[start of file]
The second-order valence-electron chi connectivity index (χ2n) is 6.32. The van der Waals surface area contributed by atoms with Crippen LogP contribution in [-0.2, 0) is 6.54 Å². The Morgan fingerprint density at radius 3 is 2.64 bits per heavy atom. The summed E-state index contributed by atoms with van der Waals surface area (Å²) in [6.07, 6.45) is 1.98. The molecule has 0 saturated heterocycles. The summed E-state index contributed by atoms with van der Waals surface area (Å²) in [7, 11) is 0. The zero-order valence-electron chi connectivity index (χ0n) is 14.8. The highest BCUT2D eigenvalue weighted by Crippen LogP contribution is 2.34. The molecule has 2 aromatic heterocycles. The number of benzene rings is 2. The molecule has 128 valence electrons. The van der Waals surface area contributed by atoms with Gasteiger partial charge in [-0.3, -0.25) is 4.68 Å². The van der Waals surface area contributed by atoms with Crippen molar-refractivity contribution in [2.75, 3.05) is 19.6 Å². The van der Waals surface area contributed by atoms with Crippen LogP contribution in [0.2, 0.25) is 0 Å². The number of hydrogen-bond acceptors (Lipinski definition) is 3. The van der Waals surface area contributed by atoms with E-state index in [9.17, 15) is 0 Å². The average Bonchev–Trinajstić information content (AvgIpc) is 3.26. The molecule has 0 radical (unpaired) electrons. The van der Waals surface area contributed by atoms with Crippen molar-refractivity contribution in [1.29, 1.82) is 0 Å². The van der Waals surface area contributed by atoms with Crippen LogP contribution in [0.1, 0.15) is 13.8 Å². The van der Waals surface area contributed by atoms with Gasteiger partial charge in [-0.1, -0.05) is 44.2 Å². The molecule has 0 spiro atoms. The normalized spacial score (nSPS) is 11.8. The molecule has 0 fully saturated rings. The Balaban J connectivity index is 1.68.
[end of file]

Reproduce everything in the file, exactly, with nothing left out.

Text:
The second-order valence-electron chi connectivity index (χ2n) is 6.32. The van der Waals surface area contributed by atoms with Crippen LogP contribution in [-0.2, 0) is 6.54 Å². The Morgan fingerprint density at radius 3 is 2.64 bits per heavy atom. The summed E-state index contributed by atoms with van der Waals surface area (Å²) in [6.07, 6.45) is 1.98. The molecule has 0 saturated heterocycles. The summed E-state index contributed by atoms with van der Waals surface area (Å²) in [7, 11) is 0. The zero-order valence-electron chi connectivity index (χ0n) is 14.8. The highest BCUT2D eigenvalue weighted by Crippen LogP contribution is 2.34. The molecule has 2 aromatic heterocycles. The number of benzene rings is 2. The molecule has 128 valence electrons. The van der Waals surface area contributed by atoms with Gasteiger partial charge in [-0.3, -0.25) is 4.68 Å². The van der Waals surface area contributed by atoms with Crippen molar-refractivity contribution in [2.75, 3.05) is 19.6 Å². The van der Waals surface area contributed by atoms with Crippen LogP contribution in [0.2, 0.25) is 0 Å². The number of hydrogen-bond acceptors (Lipinski definition) is 3. The van der Waals surface area contributed by atoms with E-state index in [9.17, 15) is 0 Å². The average Bonchev–Trinajstić information content (AvgIpc) is 3.26. The molecule has 0 radical (unpaired) electrons. The van der Waals surface area contributed by atoms with Crippen molar-refractivity contribution in [1.29, 1.82) is 0 Å². The van der Waals surface area contributed by atoms with Crippen LogP contribution in [0.1, 0.15) is 13.8 Å². The van der Waals surface area contributed by atoms with Gasteiger partial charge in [-0.1, -0.05) is 44.2 Å². The molecule has 0 spiro atoms. The normalized spacial score (nSPS) is 11.8. The molecule has 0 fully saturated rings. The Balaban J connectivity index is 1.68.